Ted Gwartney retired as the Assessor of Greenwich, Connecticut in 2012. Formerly he was the City Assessor of Bridgeport, Connecticut; Southfield, Michigan; Hartford, Connecticut; and the Deputy County Assessor of Sacramento, California. From 1975 until 1986 he organized and was the Assessment Commissioner and Chief Executive Officer of the British Columbia Assessment Authority. He implemented the annual Province-wide revaluation of the 1,500,000 land parcels currently valued at over one half trillion dollars ($500,000,000,000).
Ted Gwartney is the President, of the American Journal of Economics and Sociology; holds a MAI Professional Designation, from the Appraisal Institute; and is Vice-President, of the Council of Georgist Organizations.
Paul F. Justus recently retired as a Regional Planner from the Northwest Arkansas Regional Planning Commission. Justus holds a BA in Economics from Saint Louis University and an MA in Urban Design from the University of Kansas school of Architecture with a focus on sustainable urban development.
Justus has worked with a variety of Georgist related organizations including the Council of Georgist Organizations (CGO) as secretary, Common Ground-USA, the Common Ground OR-WA chapter, and the Robert Schalkenbach Foundation. He participates on the CGO conference planning committee and serves on the CGO ad-hoc audio-visual committee.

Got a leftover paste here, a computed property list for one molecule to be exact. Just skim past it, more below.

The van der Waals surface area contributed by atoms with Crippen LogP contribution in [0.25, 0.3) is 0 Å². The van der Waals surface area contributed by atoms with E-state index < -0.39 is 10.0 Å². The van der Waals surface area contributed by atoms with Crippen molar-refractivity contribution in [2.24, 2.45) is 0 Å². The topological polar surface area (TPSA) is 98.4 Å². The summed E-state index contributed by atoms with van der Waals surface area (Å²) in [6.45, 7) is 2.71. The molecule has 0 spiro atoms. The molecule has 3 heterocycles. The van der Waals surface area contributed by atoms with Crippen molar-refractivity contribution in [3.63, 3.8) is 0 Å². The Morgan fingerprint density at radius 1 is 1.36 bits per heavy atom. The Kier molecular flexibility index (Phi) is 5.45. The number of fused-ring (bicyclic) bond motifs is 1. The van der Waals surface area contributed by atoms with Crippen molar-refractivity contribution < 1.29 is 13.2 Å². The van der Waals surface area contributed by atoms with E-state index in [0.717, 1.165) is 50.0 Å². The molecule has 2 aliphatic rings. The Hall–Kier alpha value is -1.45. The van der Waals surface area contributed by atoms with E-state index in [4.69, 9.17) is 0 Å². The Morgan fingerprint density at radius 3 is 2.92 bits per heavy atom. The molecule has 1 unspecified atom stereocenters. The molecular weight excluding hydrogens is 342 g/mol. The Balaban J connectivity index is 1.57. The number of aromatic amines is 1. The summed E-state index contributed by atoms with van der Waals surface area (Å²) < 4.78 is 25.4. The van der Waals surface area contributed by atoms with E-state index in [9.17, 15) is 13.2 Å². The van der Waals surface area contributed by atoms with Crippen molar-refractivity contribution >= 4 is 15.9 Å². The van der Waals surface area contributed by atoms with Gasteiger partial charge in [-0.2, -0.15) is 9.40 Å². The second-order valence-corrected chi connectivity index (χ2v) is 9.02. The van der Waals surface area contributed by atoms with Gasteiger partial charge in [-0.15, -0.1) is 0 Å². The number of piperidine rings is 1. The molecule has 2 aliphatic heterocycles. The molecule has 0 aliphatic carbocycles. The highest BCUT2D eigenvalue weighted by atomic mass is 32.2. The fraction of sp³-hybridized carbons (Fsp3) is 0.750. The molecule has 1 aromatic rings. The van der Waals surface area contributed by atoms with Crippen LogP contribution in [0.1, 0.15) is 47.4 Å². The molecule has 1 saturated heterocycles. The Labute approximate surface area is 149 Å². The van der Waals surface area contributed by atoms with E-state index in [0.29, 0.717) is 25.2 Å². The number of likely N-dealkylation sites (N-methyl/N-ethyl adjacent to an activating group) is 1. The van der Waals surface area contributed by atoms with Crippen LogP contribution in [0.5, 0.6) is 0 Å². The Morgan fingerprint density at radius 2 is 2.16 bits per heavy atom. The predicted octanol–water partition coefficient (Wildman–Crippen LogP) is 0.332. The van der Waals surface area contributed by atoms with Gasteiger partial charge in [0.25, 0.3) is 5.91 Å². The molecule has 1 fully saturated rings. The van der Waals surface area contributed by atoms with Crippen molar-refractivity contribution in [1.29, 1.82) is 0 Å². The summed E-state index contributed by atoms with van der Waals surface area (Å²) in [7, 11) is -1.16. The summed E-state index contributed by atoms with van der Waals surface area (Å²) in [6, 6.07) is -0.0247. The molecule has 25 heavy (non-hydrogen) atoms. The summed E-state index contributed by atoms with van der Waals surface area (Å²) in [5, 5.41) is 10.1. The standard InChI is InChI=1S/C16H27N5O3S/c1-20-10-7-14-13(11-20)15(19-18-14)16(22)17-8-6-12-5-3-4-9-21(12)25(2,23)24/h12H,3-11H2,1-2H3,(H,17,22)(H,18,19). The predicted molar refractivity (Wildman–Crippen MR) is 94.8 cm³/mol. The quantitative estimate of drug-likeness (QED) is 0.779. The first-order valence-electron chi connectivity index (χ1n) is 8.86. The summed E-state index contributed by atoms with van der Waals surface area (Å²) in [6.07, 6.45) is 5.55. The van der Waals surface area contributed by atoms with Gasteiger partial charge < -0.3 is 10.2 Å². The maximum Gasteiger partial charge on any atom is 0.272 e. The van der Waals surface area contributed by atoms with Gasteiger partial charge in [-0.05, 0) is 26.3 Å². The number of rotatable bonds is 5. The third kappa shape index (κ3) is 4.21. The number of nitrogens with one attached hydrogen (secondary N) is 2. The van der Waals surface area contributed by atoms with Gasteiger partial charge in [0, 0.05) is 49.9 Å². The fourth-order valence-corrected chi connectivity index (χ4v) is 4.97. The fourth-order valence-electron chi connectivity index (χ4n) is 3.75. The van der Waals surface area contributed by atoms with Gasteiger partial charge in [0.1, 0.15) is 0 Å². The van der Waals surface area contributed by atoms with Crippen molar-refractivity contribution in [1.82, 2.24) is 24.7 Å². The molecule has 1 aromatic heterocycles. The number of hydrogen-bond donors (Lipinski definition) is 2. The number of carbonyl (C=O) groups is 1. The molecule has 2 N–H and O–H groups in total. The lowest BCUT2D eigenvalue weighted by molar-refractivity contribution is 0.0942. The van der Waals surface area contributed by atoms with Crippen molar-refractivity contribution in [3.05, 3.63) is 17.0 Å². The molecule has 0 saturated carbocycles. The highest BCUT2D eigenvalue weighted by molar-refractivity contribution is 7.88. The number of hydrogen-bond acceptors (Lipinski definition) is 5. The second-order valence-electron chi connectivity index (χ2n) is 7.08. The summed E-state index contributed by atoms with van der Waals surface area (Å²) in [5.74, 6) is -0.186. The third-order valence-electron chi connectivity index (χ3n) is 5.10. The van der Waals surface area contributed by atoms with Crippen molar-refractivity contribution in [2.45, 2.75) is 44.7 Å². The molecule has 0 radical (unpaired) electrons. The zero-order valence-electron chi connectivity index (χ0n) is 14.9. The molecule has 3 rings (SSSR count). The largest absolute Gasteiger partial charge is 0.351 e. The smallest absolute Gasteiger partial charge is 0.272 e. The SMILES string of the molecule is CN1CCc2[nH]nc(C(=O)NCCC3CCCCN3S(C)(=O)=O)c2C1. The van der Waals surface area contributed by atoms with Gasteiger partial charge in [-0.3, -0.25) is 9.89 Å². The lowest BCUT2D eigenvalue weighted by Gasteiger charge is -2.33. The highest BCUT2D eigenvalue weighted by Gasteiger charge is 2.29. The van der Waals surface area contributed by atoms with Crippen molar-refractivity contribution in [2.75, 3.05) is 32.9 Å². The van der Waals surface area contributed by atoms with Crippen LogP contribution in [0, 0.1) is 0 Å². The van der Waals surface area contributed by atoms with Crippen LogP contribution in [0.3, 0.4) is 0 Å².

Justus has worked with other public service non-profit organizations including serving on the board of the Ozark Regional Land Trust for fifteen years. He currently is a member of a local chapter of the Citizens Climate Lobby. Justus spent two years in the Peace Corps working in the economic statistics office of the island country of Tonga.
Amanda Larson is a principal at Larson/Strong Strategic Partners. For over 20 years she has served as an advisor to both startup and established non-profits, creating highly successful marketing plans, fundraising campaigns andevents for many clients, nationwide.